5. Overwhelming your audience - On the flip side, don't suffocate the audience with updates. Posting too much or sending too many emails can feel like spam which leads most to block or ignore future information. Everybody has that one friend that talks your ear off over lunch, and no one likes them. Finding the happy median between lack of posts and constant information is paramount for successful digital marketing. People will also enjoy two thorough and entertaining posts rather than five poor attempts. Rely on quality over quantity.

6. Neglecting mobile users - Many users access social media and sites on their phones, iPad, or tablet. Everyone is on-the-go and wants their entertainment/information to follow suit. Don't starve certain sections of your audience. Make navigating your business convenient with a mobile site that caters to mobile users' needs. 

Quick Tip: Also eliminate unnecessary images and videos to minimize loading times.

7. Biting off more than you can chew - After all of the other advice, sometimes you just need help. Recognizing that you cannot handle everything is important and there are people ready to assist at a moment's notice. Don't be hesitant to ask for help.

What does online advertising actually do?

As a former advertising sales rep, and current champion of digital for small businesses, I am constantly getting questioned on what online advertising actually does. I consistently hear things like "I put an ad online and didn't get one phone call" or "How do I know if this is really working?"

Since the digital environment entered the advertising playing field, the way marketers and small business owners quantify a return on their investment (ROI) has changed. No longer can you place an ad on a website (or in any other passive medium like radio, TV, print, etc) and expect the phone to start ringing or people to start walking through the door the next day. Consumers are getting smarter about their purchases. They understand the steps to take to see if you really do have the best product available, and will no longer take your word for.

Search engine giants like Google, Bing and Yahoo, review platforms like Yelp, BBB and Angie's List, and social media endorsements from Facebook, Twitter and Pinterest have completely changed the game on how we consume products. We no longer wait to find out about new products through commercials or figure out how they work by visiting the store and asking an associate.  Interested in a new gaming console? Google your different options, visit the maker's website to learn the specifications and features of each console, check out some reviews from other purchasers, and hit up social media to ask your friends their opinions instantly. Then order it directly from the manufacturer to be shipped within the week. You didn't need to leaf through the papers for advertisements or ask the Best Buy associate how they work.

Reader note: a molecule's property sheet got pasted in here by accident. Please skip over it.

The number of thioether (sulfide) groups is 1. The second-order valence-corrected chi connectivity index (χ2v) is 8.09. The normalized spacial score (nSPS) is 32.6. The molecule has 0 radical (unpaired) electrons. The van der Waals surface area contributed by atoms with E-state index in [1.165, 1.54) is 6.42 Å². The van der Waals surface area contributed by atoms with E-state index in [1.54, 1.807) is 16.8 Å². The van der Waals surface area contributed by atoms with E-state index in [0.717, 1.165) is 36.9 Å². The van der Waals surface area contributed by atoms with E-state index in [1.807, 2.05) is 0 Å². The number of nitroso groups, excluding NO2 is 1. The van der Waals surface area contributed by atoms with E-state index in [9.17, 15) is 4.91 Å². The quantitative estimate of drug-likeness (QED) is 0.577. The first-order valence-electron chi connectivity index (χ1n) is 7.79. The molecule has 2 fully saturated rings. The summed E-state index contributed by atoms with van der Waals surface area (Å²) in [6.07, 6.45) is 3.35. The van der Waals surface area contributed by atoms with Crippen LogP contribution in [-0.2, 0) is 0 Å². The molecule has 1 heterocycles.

Does this mean that advertising is useless? Not at all. How would you have known that you wanted to buy a gaming console if there weren't ads reminding you that you wanted one? If all your friends had Playstation, how would you know that Xbox was another option for you to play? Passive display advertising is all about branding a product or service in the minds of the consumer. Is it ultimately going to make their final decision? Probably not. But it reminds them you exist and are there to fill their need when they have it.  That is called branding. Staying relevant and consistent in the mind of the consumer. Keep repeating the word "branding" over and over again when looking at your display ad results!

So how do you make display advertising work for you? Don't just rely on it alone as a singular way to bring in business. Combining more aggressive strategies like social media marketing, blogging, lead generation outlets and referral programs can help you bring together all your efforts on a unified front. Make display advertising a piece of the puzzle, but know that you need to put some time and effort into creating content, getting reviews and promoting your brand on a variety of outlets to really have a strong presence online.

Also, learn to change your expectations of display ad's performance. Instead of focusing on how many clicks you get (National average click-thru rate on banner ads is only .05%!) look at how many impressions your ad is getting. These translate to real life people seeing your brand and the product or service you can offer them. While you may not feel the immediate effects of a sale, these impressions are valuable! They are chances for people to see your name and what you have to offer, who may not have ever heard of you before.

To feel even better about those impressions, find an outlet where you can target your ad by demographics and geographic location. Now you're not just getting people looking at your brand, but people even more likely to purchase from you. Knowing realistically what display advertising can do for you business will help you make better purchasing decisions, and feel better about spending your hard earned dollars.


Amy Levesque is a young professional in Rhode Island, digital marketing expert and owner of Hub Digital L.L.C. Hub Digital offers digital marketing services for small to medium size businesses ranging from SEO, social media marketing, blogging and consulting.